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Summit County Closing In On Florence Gilmor Property Deal

Summit County Manager Tom Fisher says they’re getting close to securing the purchase of the Florence Gilmor property, and to coming to an agreement with the EPA.

The county took a step closer to that with a vote Tuesday night from the Snyderville Planning Commission.

Fisher told KPCW that they’ve been busy behind closed doors in negotiations.

“We’re still negotiating back and forth between the EPA. Some of the federal trustees that are involved with the property, US fisheries and wildlife service, those types of folks, state DEQ.  I think we're getting close were kind of bantering back and forth on final documents and getting close to setting a closing date on that.”

The property held by the Florence Gilmor Estate is some 460 acres, east of the Highway 40 frontage road, and it sits over part of the Silver Creek corridor of contaminated mine tailings.

On Tuesday night, the Snyderville Commission voted to recommend a Subdivision Plat on the land. That separates out Lot One, a little over 125 acres, which the county will consider for development since soil studies have shown it’s free of contaminants.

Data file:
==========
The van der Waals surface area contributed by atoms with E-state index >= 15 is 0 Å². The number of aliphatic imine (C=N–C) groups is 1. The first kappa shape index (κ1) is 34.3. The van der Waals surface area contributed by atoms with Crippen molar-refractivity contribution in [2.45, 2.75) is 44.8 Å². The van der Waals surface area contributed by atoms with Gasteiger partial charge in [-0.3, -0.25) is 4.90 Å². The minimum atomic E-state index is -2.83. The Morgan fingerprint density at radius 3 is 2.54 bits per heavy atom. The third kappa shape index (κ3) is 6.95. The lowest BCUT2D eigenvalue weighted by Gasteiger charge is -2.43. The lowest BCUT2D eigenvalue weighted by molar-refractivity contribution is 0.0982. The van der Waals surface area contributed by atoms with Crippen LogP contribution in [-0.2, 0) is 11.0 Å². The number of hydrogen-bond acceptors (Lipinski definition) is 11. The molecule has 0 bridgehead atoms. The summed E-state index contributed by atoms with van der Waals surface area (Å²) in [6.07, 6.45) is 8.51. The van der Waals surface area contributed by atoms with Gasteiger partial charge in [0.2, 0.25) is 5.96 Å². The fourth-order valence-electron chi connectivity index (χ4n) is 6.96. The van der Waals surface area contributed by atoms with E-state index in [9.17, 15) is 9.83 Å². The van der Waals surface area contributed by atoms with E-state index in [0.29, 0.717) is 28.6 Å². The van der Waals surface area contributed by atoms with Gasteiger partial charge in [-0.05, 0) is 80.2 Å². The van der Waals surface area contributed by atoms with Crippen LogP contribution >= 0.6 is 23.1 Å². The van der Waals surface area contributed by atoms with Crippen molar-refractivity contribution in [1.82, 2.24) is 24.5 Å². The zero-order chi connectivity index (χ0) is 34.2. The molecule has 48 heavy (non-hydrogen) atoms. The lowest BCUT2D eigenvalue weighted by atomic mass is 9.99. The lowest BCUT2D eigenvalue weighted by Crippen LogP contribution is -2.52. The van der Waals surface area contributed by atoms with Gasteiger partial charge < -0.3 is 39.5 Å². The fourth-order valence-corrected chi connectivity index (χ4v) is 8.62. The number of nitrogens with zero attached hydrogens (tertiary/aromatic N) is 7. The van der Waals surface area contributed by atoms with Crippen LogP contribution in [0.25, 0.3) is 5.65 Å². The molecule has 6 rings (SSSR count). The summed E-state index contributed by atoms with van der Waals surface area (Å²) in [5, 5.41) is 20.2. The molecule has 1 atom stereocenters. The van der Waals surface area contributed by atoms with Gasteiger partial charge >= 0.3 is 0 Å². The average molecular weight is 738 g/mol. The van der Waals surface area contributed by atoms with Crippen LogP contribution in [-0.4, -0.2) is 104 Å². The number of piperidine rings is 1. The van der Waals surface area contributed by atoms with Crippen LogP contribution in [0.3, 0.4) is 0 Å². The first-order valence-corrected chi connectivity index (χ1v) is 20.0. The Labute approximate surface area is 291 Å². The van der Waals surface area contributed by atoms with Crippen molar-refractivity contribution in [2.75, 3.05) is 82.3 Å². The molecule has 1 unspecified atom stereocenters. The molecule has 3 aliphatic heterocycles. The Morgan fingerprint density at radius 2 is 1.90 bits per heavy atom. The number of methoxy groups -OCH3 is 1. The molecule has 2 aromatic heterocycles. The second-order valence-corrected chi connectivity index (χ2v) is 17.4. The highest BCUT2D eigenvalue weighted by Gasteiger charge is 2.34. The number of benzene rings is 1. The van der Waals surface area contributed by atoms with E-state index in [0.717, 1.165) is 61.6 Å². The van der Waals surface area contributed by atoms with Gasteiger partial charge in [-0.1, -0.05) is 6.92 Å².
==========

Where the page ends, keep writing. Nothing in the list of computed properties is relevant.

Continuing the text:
“It essentially divides the property between that which has levels of contamination that are outside of certain thresholds established by the EPA and those that don't. It doesn't change the zoning on the property at all it's still rural residential. It just divides the land between those two designations.”

We asked if the Gilmor land, outside of Lot One, is under the purview of the EPA.

“in much the same way it is today. So, the EPA would still have some rights of entry onto the developable parcel just because of being able to have to get to the rest of the property out there. Other than that, it would no longer be part of the operable units that are out there.”

Lot One is zoned Rural Residential, allowing one unit per 20 acres. Fisher said they’re also looking at it for government or civic uses.

“That would have to go through a normal process to re subdivide a parcel if there were uses that wanted to be had on that.”

Known for getting all the facts right, as well as his distinctive sign-off, Rick covered Summit County meetings and issues for 35 years on KPCW. He now heads the Friday Film Review team.
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